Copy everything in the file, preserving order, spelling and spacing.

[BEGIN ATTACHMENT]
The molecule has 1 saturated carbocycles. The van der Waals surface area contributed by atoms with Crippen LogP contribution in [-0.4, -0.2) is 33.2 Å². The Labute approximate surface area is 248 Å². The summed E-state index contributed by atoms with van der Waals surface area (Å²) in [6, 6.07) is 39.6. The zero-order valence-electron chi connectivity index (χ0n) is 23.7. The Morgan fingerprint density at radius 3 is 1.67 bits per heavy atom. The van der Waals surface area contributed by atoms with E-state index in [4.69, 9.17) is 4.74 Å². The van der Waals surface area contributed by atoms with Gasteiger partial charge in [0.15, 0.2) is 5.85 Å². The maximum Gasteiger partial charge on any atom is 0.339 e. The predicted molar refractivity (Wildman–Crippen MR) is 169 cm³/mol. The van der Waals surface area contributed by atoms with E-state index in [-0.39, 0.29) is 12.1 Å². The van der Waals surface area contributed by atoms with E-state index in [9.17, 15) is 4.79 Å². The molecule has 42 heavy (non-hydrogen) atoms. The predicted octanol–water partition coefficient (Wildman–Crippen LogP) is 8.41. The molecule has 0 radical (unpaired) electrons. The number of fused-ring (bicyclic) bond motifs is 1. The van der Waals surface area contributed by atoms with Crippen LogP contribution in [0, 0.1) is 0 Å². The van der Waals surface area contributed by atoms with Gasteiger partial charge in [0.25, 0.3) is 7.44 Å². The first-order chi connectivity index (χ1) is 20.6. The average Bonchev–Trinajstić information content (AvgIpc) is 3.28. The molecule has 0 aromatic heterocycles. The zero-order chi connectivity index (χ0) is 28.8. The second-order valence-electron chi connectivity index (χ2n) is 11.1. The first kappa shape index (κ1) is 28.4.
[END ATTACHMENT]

The molecule has 1 saturated carbocycles. The van der Waals surface area contributed by atoms with Crippen LogP contribution in [-0.4, -0.2) is 33.2 Å². The Labute approximate surface area is 248 Å². The summed E-state index contributed by atoms with van der Waals surface area (Å²) in [6, 6.07) is 39.6. The zero-order valence-electron chi connectivity index (χ0n) is 23.7. The Morgan fingerprint density at radius 3 is 1.67 bits per heavy atom. The van der Waals surface area contributed by atoms with E-state index in [4.69, 9.17) is 4.74 Å². The van der Waals surface area contributed by atoms with Gasteiger partial charge in [0.15, 0.2) is 5.85 Å². The maximum Gasteiger partial charge on any atom is 0.339 e. The predicted molar refractivity (Wildman–Crippen MR) is 169 cm³/mol. The van der Waals surface area contributed by atoms with E-state index in [-0.39, 0.29) is 12.1 Å². The van der Waals surface area contributed by atoms with E-state index in [9.17, 15) is 4.79 Å². The molecule has 42 heavy (non-hydrogen) atoms. The predicted octanol–water partition coefficient (Wildman–Crippen LogP) is 8.41. The molecule has 0 radical (unpaired) electrons. The number of fused-ring (bicyclic) bond motifs is 1. The van der Waals surface area contributed by atoms with Crippen LogP contribution in [0, 0.1) is 0 Å². The van der Waals surface area contributed by atoms with Gasteiger partial charge in [0.25, 0.3) is 7.44 Å². The first-order chi connectivity index (χ1) is 20.6. The average Bonchev–Trinajstić information content (AvgIpc) is 3.28. The molecule has 0 aromatic heterocycles. The zero-order chi connectivity index (χ0) is 28.8. The second-order valence-electron chi connectivity index (χ2n) is 11.1. The first kappa shape index (κ1) is 28.4.